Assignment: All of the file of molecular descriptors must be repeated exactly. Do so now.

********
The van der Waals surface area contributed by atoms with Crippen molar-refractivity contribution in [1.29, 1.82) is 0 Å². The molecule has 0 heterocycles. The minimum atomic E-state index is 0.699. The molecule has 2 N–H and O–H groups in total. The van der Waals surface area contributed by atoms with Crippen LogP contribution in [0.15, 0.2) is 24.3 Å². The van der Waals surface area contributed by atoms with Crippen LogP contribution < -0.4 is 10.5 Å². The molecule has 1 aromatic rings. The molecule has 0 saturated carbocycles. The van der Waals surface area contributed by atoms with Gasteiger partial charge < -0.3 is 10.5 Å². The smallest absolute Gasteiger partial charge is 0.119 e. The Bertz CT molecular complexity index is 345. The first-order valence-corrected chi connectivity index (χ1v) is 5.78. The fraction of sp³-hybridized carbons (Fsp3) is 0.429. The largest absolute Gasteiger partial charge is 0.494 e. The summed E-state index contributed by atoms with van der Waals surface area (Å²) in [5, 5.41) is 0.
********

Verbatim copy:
The van der Waals surface area contributed by atoms with Crippen molar-refractivity contribution in [1.29, 1.82) is 0 Å². The molecule has 0 heterocycles. The minimum atomic E-state index is 0.699. The molecule has 2 N–H and O–H groups in total. The van der Waals surface area contributed by atoms with Crippen LogP contribution in [0.15, 0.2) is 24.3 Å². The van der Waals surface area contributed by atoms with Crippen LogP contribution < -0.4 is 10.5 Å². The molecule has 1 aromatic rings. The molecule has 0 saturated carbocycles. The van der Waals surface area contributed by atoms with Gasteiger partial charge < -0.3 is 10.5 Å². The smallest absolute Gasteiger partial charge is 0.119 e. The Bertz CT molecular complexity index is 345. The first-order valence-corrected chi connectivity index (χ1v) is 5.78. The fraction of sp³-hybridized carbons (Fsp3) is 0.429. The largest absolute Gasteiger partial charge is 0.494 e. The summed E-state index contributed by atoms with van der Waals surface area (Å²) in [5, 5.41) is 0.